Council splashes £420,000 on ‘sophisticated’ machine to sort East Devon residents’ recycling
PUBLISHED: 12:37 08 May 2018
Some £420,000 of taxpayers’ cash has been spent on a giant sorting and baling machine to separate the recycling collected from residents in Exmouth and East Devon.
The new machine, at the Greendale Resources Recycling Centre, has been built specifically to handle the 5,000 tonnes of recycling a year collected from homes across the district.
Fifteen months ago East Devon was recycling 43 per cent of its waste every week. Today, residents recycle an average 57 per cent, following the introduction of a new service last year.
Using the latest technology, including a system of magnets and conveyors, the machine carefully sorts the recycling into individual types of materials and efficiently packs them in to bales. The bales are then sent direct from East Devon to processors across the UK and Europe to be turned in to new items.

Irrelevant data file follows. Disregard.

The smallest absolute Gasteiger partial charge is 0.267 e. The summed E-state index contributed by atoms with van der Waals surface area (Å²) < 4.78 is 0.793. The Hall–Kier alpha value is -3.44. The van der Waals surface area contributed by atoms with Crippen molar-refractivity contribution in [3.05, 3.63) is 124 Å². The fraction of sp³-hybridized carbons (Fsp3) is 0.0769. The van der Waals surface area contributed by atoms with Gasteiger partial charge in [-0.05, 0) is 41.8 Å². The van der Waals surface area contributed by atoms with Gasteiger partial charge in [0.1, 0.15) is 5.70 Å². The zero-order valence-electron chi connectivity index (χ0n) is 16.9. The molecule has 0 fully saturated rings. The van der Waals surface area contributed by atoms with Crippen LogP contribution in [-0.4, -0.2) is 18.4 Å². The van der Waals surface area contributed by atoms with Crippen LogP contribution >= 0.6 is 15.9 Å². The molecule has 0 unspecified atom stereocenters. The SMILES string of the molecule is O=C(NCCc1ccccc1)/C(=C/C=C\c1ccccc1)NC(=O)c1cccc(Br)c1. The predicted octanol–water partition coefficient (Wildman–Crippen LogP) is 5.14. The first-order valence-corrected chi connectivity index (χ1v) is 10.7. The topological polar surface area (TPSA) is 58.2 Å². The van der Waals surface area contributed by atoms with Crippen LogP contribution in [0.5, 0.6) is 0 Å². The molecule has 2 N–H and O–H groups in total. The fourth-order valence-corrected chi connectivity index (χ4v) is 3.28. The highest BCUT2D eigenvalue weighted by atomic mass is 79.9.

An East Devon District Council (EDDC) spokeswoman said: “The quality of the sorted materials produced by this sophisticated plant maximises the value of the materials that are being recycled and means the council can make the most of the excellent effort residents are putting into recycling in East Devon.
“To keep the machine working as efficiently as possible and help even further, the council asks residents not to put cans in bags and to rinse plastics before they go in the recycling sack.”
Prior to the new plant being installed, mixed materials collected in the green sacks were transported loose and unsorted to Avonmouth, but only eight tonnes could fit in each lorry. Now that the materials are compacted and baled, up to 20 tonnes can be transported in a single load - saving money and carbon emissions.
EDDC chairman Councillor Andrew Moulding said: “The installation of this new recycling plant is the latest step in the modernisation of East Devon’s recycling service.
“The recycling rate of 57 per cent that we have now achieved has put us in the leading group of local authorities in England and enhanced East Devon’s reputation locally, regionally and nationally.”
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